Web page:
It was for a Personnel Security Specialist position. Typical behavioral questions. I’m direct hire eligible so that’s why I was called…
A Direct - Hire Authority (DHA) enables an agency to hire , after public notice is given, any qualified applicant without regard to 5 U.S.C. 3309-3318, 5 CFR part 211, or 5 CFR part 337, subpart A. A DHA expedites hiring by eliminating competitive rating and ranking, veterans’ preference, and “rule of three” procedures . - OPM website
Anyone is eligible for direct hire if they qualify for the position.
I’ve been an advocate of this type of organizational structure since I retired in 2007. I wrote an article about it in 2016 (https://news.clearancejobs.com/2016/01/17/improving-personnel-security-background-investigations/):
A single investigative entity—operating on a fee-for-service basis, staffed primarily with federal employees, and augmented with individual contract investigators—conducting all federal PSIs has the greatest potential to maximize investigative quality, quantity, and timeliness and keep all investigative work fully under the control of a federal agency.
I managed a DSS FO in the 1990s that at a one time had 16 investigators, 4 contract investigators, 2 secretaries, and a subordinate RA with an SRA and 5 investigators. I think that a ratio of 1 contractor to 3 or 4 feds would work well.
Having worked as a consultant for a company that unsuccessfully bid on the NBIS project, I have a working knowledge of how NBIS is designed. I think once it’s fully deployed with automated single lead assignment ability, SAICs will have no problem integrating individual contract investigators into their workforce. Having feds and contractors working out of the same office will create efficiency of scale that has never existed before.
Amen! It’s amazing how many want to hold on to the current process as if things will suddenly change and the Vendors will value them.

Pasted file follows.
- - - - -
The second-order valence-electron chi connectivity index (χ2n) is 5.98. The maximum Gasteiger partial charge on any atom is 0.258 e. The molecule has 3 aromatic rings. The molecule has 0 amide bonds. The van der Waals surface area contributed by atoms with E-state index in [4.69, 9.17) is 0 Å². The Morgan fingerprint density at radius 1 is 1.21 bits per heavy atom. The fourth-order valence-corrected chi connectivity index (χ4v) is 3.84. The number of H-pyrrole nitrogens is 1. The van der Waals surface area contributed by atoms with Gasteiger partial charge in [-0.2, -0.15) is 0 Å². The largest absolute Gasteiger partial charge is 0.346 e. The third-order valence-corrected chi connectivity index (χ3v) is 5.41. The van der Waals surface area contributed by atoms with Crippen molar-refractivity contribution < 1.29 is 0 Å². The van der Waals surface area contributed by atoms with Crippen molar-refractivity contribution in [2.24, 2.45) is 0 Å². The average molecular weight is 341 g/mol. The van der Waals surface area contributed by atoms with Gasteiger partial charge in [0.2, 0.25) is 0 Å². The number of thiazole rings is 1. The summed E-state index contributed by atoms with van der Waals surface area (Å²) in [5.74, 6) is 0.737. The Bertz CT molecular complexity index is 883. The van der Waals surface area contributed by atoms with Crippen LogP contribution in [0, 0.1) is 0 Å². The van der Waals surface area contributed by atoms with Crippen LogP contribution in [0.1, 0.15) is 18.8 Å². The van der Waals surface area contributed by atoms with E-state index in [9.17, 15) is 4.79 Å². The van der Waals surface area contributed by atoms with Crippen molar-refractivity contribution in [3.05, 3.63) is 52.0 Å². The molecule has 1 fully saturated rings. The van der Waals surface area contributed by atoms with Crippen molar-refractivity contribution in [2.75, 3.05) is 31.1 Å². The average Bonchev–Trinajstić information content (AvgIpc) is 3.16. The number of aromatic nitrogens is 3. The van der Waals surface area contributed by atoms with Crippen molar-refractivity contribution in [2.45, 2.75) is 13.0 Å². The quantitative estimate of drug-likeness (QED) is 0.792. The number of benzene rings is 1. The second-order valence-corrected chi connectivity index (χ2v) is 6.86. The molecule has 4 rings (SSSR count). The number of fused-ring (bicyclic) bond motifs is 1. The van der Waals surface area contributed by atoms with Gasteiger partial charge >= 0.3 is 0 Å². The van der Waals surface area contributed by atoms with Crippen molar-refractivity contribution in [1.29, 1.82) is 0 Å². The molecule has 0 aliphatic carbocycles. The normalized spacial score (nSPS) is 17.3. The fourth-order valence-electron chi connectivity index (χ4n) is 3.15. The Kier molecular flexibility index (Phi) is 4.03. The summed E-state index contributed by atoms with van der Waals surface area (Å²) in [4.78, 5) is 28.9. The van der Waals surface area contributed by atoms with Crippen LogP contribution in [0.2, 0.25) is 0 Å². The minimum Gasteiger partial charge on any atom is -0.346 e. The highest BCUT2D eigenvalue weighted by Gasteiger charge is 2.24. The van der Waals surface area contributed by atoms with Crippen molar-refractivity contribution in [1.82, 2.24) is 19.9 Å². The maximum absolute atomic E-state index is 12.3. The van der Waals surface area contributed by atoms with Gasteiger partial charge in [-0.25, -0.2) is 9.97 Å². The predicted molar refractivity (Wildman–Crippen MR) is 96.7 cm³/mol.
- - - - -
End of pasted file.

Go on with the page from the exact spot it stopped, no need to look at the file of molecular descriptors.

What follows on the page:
This helps to resolve (or adds to) a discussion we had earlier, whether DIS/DSS used contractors or if that was something started by OPM. Looks like you had contractors as part of a primarily fed workforce.
Did those contractors work for some company that had a contract with DSS?
The four contractors worked directly for DIS each under his own nonpersonal services IDC contract. I was the SAIC and the COR. This went on for a couple of years between 1992 and 1994. I assigned and reviewed the contractors’ work. They were all retired DIS agents.
So a situation like that sounds pretty manageable. I used to work for contractors that did work for IC customers and I think they (the IC customers) hired contract investigators under a similar arrangement. All retired fed LE as far as I knew.
The only agencies I know of that do that are FBI and State Department, but both manage their contract investigators from their headquarters, not at the field office level. FBI has a special unit at their HQ that manages contract investigators called BICS (Background Investigation Contract Services). Some BICS contractors are former OPM and DSS investigators, but they use a lot of former cops and federal LEOs. Neither State Department nor FBI hire companies to do their background investigations; they enter into contracts with individual investigators. State Department also purchases investigations from NBIB for some or all of their contractors (e.g. construction workers who build embassies) and uses their inhouse investigative resources (primarily contract investigators) to do the investigations on their regular employees.
How did the interview go? Any scoop?